Is your 50p worth a mint?

There is one 50p coin possibly jangling in your pocket today that is worth a bunch more than its grimace value. But it ’ s not the first interpretation of the coin minted in 1969 .2009 Kew Gardens 50p The 2009 Kew Gardens 50p is a collector ’ mho detail due to its gloomy coinage of 210,000. Photograph: Royal Mint/PA The Royal Mint puts 120m new 50p coins into circulation on 14 October 1969, which at the time was the biggest ever issue of a new mint – giving it about zero rarity prize. On eBay, 1969 50p coins can be bought for arsenic fiddling as 75p. Given that 50 years ago the 50p mint had the buying exponent of £8 nowadays, it has been a pretty poor people investment. The 50p coin to watch out for is the more late 2009 issue that carries a video of Kew Gardens on the inverse. precisely 210,000 of the coins were minted to mark the 250th anniversary of the Royal Botanic Gardens, compared with 19.9m Peter Rabbit 50p coins death year. According to coin dealers, the Kew Gardens 50p coins can fetch £70-£80. But, beware, there are two types – the “ circulated ” one is much rarer than the shinier “ uncirculated ” coins, which alone pick up about £10-£20 on eBay. Keep an eye out for the 50p coins issued to celebrate the London Olympics in 2012. Dominic Chorney at coin dealers Baldwin ’ south says some are deserving £3-£4, depending on the fun featured .A 50p coin showing Olympic discipline basketball produced by the Royal Mint in 2012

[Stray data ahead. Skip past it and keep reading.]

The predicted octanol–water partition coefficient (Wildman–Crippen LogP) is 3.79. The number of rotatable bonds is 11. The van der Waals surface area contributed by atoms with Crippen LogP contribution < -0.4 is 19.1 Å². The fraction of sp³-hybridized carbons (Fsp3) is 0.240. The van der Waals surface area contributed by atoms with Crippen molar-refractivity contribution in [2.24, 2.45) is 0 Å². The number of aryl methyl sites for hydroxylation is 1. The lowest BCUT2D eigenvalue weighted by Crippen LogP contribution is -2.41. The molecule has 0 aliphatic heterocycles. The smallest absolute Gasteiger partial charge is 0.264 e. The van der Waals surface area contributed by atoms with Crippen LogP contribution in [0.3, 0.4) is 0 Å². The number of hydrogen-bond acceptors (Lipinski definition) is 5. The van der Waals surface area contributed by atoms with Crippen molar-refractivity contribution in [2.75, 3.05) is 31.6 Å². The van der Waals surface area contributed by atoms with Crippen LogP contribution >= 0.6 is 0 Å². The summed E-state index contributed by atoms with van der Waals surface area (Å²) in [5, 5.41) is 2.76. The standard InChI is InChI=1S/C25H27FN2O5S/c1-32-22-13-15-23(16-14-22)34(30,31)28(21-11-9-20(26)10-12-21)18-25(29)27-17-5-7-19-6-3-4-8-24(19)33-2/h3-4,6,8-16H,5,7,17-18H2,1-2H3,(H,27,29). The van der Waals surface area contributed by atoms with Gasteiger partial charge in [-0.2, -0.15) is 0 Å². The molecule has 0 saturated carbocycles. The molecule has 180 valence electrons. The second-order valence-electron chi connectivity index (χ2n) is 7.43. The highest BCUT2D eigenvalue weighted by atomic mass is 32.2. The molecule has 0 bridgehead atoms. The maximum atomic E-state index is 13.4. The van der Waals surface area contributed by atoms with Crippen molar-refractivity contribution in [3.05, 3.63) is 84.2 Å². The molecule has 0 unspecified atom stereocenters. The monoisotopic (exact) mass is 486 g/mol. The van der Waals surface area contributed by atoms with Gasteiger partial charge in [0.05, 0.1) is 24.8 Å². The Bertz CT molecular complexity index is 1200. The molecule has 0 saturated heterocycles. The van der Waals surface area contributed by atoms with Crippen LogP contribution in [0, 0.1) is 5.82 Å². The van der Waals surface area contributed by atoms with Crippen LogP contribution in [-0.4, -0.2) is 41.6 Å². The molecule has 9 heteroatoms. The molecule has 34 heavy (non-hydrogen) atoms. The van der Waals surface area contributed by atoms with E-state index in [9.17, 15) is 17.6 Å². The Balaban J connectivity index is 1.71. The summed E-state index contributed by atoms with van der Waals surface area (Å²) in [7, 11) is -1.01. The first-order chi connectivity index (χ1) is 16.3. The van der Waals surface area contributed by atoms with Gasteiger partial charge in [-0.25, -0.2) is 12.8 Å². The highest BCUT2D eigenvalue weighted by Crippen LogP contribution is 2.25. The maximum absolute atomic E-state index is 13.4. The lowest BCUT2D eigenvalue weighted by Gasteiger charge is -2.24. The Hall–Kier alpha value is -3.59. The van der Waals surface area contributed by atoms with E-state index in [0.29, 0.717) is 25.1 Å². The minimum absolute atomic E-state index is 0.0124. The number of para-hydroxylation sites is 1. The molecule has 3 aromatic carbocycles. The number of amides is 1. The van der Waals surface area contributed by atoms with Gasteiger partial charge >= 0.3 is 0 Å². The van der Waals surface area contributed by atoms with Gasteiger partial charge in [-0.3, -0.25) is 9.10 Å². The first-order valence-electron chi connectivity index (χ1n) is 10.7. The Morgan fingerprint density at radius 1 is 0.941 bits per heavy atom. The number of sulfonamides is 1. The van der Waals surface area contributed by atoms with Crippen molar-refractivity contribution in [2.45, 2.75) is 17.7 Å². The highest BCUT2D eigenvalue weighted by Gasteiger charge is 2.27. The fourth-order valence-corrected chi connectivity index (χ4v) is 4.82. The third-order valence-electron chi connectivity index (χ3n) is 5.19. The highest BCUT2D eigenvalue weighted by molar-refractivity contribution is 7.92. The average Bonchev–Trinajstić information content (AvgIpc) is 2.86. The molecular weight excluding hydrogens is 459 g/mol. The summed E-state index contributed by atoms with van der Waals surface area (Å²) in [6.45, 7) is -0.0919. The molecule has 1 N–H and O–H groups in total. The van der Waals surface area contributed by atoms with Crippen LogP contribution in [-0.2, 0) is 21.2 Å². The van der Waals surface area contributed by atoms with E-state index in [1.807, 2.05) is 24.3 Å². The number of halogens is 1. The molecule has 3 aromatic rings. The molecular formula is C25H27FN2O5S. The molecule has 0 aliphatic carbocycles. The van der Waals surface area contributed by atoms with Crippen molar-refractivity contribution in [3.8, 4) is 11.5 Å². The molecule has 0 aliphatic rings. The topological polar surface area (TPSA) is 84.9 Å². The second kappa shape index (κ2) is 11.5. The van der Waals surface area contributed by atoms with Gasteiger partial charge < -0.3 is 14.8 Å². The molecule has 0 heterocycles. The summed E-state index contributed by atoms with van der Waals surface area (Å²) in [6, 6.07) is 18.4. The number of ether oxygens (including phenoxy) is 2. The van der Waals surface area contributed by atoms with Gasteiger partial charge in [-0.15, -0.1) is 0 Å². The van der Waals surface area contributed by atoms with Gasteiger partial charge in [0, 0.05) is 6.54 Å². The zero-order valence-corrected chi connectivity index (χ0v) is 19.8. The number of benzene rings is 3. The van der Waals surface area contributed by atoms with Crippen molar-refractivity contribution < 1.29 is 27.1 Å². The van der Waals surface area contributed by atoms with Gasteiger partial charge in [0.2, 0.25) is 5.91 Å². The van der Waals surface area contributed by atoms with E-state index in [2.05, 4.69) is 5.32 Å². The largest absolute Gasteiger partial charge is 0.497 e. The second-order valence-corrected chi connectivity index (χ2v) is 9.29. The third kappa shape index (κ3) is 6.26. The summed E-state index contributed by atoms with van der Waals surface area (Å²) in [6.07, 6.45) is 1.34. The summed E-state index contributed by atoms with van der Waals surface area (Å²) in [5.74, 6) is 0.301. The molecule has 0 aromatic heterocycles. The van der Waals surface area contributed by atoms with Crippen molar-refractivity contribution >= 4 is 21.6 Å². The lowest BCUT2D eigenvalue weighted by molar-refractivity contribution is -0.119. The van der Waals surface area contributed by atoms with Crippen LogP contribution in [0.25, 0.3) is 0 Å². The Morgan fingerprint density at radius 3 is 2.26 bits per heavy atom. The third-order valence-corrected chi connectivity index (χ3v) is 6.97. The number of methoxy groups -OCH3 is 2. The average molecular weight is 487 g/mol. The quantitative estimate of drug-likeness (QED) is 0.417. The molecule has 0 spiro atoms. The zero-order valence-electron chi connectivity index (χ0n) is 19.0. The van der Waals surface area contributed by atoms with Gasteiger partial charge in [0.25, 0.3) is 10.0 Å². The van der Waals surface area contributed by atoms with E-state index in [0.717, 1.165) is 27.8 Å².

A 50p mint showing Olympic discipline basketball produced by the Royal Mint in 2012. Photograph: Royal Mint/EPA Chorney adds that despite the move towards a cashless club – the Royal Mint did not produce any 1p or 2p coins last class, neither did it make any new £2 coins – coin collect remains popular, with criminal record prices at auction for the rarest items. In January this year, a five guinea “ Vigo ” ’ mint minted in 1703 fetched the highest price always paid for a british coin. It sold at Baldwin ’ sulfur auction in New York for $ 1.08m ( £876,000 ) .

source : https://ontopwiki.com
Category : Finance